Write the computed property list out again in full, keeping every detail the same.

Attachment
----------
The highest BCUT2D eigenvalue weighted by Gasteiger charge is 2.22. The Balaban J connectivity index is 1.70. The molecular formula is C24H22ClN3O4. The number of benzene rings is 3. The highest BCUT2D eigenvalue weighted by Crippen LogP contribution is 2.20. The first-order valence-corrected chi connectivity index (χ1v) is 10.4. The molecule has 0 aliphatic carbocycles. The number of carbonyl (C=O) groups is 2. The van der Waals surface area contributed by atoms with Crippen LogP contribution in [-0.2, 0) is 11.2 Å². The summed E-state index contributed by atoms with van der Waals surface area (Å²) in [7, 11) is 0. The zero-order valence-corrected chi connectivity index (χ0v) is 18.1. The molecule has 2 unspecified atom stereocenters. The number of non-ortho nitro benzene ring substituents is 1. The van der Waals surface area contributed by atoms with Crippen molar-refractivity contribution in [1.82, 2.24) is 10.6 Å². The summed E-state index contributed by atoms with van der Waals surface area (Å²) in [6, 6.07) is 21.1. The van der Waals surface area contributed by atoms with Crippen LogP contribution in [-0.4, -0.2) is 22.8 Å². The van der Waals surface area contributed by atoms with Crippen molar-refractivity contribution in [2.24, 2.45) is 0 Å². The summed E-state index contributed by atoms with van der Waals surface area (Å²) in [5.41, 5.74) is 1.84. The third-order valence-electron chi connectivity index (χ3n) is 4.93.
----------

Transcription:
The highest BCUT2D eigenvalue weighted by Gasteiger charge is 2.22. The Balaban J connectivity index is 1.70. The molecular formula is C24H22ClN3O4. The number of benzene rings is 3. The highest BCUT2D eigenvalue weighted by Crippen LogP contribution is 2.20. The first-order valence-corrected chi connectivity index (χ1v) is 10.4. The molecule has 0 aliphatic carbocycles. The number of carbonyl (C=O) groups is 2. The van der Waals surface area contributed by atoms with Crippen LogP contribution in [-0.2, 0) is 11.2 Å². The summed E-state index contributed by atoms with van der Waals surface area (Å²) in [7, 11) is 0. The zero-order valence-corrected chi connectivity index (χ0v) is 18.1. The molecule has 2 unspecified atom stereocenters. The number of non-ortho nitro benzene ring substituents is 1. The van der Waals surface area contributed by atoms with Crippen molar-refractivity contribution in [1.82, 2.24) is 10.6 Å². The summed E-state index contributed by atoms with van der Waals surface area (Å²) in [6, 6.07) is 21.1. The van der Waals surface area contributed by atoms with Crippen LogP contribution in [-0.4, -0.2) is 22.8 Å². The van der Waals surface area contributed by atoms with Crippen molar-refractivity contribution in [2.24, 2.45) is 0 Å². The summed E-state index contributed by atoms with van der Waals surface area (Å²) in [5.41, 5.74) is 1.84. The third-order valence-electron chi connectivity index (χ3n) is 4.93.